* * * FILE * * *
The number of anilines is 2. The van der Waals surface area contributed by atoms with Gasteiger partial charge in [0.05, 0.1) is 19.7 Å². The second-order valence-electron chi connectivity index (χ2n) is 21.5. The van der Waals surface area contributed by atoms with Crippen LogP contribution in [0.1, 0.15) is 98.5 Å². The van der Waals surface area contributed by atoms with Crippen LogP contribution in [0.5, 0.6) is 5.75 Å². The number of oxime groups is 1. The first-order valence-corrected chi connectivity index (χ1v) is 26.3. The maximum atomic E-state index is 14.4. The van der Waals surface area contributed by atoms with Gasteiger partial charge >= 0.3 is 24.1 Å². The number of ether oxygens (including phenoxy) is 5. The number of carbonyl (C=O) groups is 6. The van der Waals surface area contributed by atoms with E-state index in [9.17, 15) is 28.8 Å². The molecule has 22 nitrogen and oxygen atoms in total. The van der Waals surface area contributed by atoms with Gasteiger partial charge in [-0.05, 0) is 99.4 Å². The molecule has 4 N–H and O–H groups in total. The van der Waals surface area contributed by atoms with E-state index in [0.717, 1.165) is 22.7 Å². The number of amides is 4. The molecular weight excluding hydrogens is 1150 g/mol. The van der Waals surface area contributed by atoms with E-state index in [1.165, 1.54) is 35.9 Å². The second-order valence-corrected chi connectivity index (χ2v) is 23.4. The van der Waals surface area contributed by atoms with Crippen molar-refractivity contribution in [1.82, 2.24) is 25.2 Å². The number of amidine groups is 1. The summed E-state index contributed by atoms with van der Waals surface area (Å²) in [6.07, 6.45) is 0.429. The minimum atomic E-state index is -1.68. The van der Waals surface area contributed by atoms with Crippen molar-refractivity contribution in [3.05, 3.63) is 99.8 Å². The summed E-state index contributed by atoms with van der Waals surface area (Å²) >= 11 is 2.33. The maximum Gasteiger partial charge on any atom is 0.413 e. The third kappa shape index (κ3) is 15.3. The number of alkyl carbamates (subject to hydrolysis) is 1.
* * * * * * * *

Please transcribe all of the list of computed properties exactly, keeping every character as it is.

The number of anilines is 2. The van der Waals surface area contributed by atoms with Gasteiger partial charge in [0.05, 0.1) is 19.7 Å². The second-order valence-electron chi connectivity index (χ2n) is 21.5. The van der Waals surface area contributed by atoms with Crippen LogP contribution in [0.1, 0.15) is 98.5 Å². The van der Waals surface area contributed by atoms with Crippen LogP contribution in [0.5, 0.6) is 5.75 Å². The number of oxime groups is 1. The first-order valence-corrected chi connectivity index (χ1v) is 26.3. The maximum atomic E-state index is 14.4. The van der Waals surface area contributed by atoms with Gasteiger partial charge >= 0.3 is 24.1 Å². The number of ether oxygens (including phenoxy) is 5. The number of carbonyl (C=O) groups is 6. The van der Waals surface area contributed by atoms with E-state index in [9.17, 15) is 28.8 Å². The molecule has 22 nitrogen and oxygen atoms in total. The van der Waals surface area contributed by atoms with Gasteiger partial charge in [-0.05, 0) is 99.4 Å². The molecule has 4 N–H and O–H groups in total. The van der Waals surface area contributed by atoms with E-state index in [0.717, 1.165) is 22.7 Å². The number of amides is 4. The molecular weight excluding hydrogens is 1150 g/mol. The van der Waals surface area contributed by atoms with E-state index in [1.165, 1.54) is 35.9 Å². The second-order valence-corrected chi connectivity index (χ2v) is 23.4. The van der Waals surface area contributed by atoms with Crippen molar-refractivity contribution in [1.82, 2.24) is 25.2 Å². The number of amidine groups is 1. The summed E-state index contributed by atoms with van der Waals surface area (Å²) in [6.07, 6.45) is 0.429. The minimum atomic E-state index is -1.68. The van der Waals surface area contributed by atoms with Crippen molar-refractivity contribution in [3.05, 3.63) is 99.8 Å². The summed E-state index contributed by atoms with van der Waals surface area (Å²) >= 11 is 2.33. The maximum Gasteiger partial charge on any atom is 0.413 e. The third kappa shape index (κ3) is 15.3. The number of alkyl carbamates (subject to hydrolysis) is 1.